What gets me is that I know I was exposed to Agent Orange, twice. Once in VietNam, which would have been minimal. The 2nd time was in Hawaii, working for a gentleman rancher (88 head of cattle). I helped him spray a lot of 24D & 245T (I think) on the ranch's weeds. It's the civilan version of AO. He was very sloppy applying it, walked right through what he had sprayed, in jeans. He was dead from cancer within 10 yeras. I think it was the weed control (AO). Anyways, I still don't know why it didn't show up in the blood test, but I'm positive I was exposed to it. Maybe it disapates in the body, after a certain amount of time???????
Re: Neuropathy News LetterBrianG on 5/30/03 at 18:10 (120449)
I really have no way to get the 'impressions' to you. I'm using WEBTV, which is not much more than a toy!! My feet & heels look pretty normal, also a normal arch. I now use Birks at home, and good sneaks when I go out (NB-854, Asics Duomax gel and NB-855). A couple years ago, I finally got a good pair of orthotics that I can wear, SporThotics, by Langer. Before that I had 2 pairs of ice scrapers (STJ orthotics) that I'm sure did more harm, than good. I also used to use very cheap hiking shoes before PF. Not to mention 15 years of steel toe shoes at work, which ended about 5 years ago!
So, to me, it would seem that I'm finally on track with my footwear. It's just that I've had the PF so long, my brain has probably reformulated itself so that it will always give me pain!!! :*(
Re: Neuropathy News LetterBrianG on 5/30/03 at 18:29 (120450)
I went to the Web, and found the ingredients for Agent Orange. Hope this helps.
Cut & Pasted:
Agent Orange And Related Issues
The Vietnam Conflict
An estimated 2.6 million personnel served within the borders of South Vietnam and in adjacent waters.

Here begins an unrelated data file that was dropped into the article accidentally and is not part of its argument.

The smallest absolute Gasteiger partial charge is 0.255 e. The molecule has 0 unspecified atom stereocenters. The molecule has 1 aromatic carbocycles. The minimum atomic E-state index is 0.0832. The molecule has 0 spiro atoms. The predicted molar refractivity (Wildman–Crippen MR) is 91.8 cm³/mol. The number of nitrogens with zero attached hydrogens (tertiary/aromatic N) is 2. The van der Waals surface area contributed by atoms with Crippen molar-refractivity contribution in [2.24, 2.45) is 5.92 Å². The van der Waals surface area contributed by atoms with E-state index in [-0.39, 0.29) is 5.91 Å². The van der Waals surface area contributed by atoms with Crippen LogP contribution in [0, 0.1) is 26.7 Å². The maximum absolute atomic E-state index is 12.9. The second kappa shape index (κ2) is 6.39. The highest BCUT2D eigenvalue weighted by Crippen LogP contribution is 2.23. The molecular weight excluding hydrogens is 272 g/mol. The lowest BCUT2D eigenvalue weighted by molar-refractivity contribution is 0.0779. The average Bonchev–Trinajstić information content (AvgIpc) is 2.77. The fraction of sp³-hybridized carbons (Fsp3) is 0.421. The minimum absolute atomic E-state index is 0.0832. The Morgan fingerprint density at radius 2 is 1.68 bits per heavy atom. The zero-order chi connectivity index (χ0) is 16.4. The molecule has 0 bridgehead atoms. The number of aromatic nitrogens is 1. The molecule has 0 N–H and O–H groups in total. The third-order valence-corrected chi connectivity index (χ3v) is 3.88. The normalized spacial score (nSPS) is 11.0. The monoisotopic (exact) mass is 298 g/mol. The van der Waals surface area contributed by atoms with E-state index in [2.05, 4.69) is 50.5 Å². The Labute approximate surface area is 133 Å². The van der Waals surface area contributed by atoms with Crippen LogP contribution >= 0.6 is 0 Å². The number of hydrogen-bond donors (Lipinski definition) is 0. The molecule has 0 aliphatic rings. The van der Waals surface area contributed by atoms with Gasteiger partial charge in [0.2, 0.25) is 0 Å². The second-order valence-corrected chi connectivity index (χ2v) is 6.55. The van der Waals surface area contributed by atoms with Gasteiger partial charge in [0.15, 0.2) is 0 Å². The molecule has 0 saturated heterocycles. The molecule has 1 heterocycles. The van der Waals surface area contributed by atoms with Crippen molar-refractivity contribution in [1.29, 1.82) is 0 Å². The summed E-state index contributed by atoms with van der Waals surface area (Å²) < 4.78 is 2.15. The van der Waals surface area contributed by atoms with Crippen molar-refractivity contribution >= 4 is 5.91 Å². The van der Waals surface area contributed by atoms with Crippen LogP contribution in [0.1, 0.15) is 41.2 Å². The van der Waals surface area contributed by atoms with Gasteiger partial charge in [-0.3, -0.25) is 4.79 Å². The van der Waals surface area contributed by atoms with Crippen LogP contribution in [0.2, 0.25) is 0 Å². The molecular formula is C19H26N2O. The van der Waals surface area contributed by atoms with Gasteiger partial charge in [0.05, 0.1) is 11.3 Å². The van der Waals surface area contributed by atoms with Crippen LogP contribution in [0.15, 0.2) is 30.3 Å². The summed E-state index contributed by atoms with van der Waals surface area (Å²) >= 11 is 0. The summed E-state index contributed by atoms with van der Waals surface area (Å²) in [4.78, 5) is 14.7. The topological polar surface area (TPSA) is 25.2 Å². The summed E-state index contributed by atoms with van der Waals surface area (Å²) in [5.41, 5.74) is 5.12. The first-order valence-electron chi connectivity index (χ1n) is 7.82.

Agent Orange was a herbicide used in Vietnam to defoliate trees and remove cover for the enemy. Agent Orange spraying missions were flown in Vietnam between January 1965 and April 1970. Shipped in orange-striped barrels, it was a reddish-brown liquid containing four chemicals: 2,4,5-trichlorophenoxyacetic acid (2,4,5-T), 2,4-dichlorophenoxyacetic acid (2,4-D), cacodylic acid and picloram. The 2,4,5-T was contaminated in the manufacturing process with dioxin. Several herbicides were sprayed in Vietnam at different times?during different years as well as during different seasons because of the variety of vegetation and environmental conditions.
The history of herbicides for military use dates to World War II. During the early part of the war, interest arose in chemicals that could be used for crop destruction. Two chemicals were developed as a result of those early efforts -- 2,4-D and 2,4,5-T. Although neither chemical was used in World War II, the value of their use in weed and brush programs was recognized, and both chemicals have been used widely throughout the world since the 1940s by farmers, foresters and homeowners.
Medical Services For Vietnam Veterans
VA has offered special access to health services and studies since 1978, when it initiated a medical surveillance program for Vietnam veterans with health concerns. By 1981, VA offered priority medical care to Vietnam veterans with any health problems which may have resulted from Agent Orange exposure. That program continues today.
Special Compensation for Disease
As with other veterans, Vietnam veterans with disabilities incurred or aggravated by military service may receive monthly VA compensation. As knowledge has grown from studies of Agent Orange, some diseases that may not have become evident in service have been recognized as service-connected. Based on clinical research, the following diseases are now on VA's Agent Orange list: chloracne, Hodgkin's disease, multiple myeloma, non-Hodgkin's lymphoma, porphyria cutanea tarda, respiratory cancers (lung, bronchus, larynx and trachea), soft-tissue sarcoma, acute and subacute peripheral neuropathy, prostate and adult-onset diabetes.
In addition, monetary benefits, health care and vocational rehabilitation services are provided to Vietnam veterans' offspring with spina bifida, a congenital birth defect of the spine. VA presumes that all military personnel who served in Vietnam and who have one of the listed diseases were exposed to Agent Orange.
VA Response To Concerns About Agent Orange
? VA developed the Agent Orange Registry Examination Program in 1978 to identify Vietnam veterans concerned about Agent Orange exposure. Nearly 300,000 Vietnam veterans have been provided examinations under the Registry program as of December 1999. VA maintains a computerized registry of data from these examinations. Registrants receive periodic updates on Agent Orange studies and VA policy.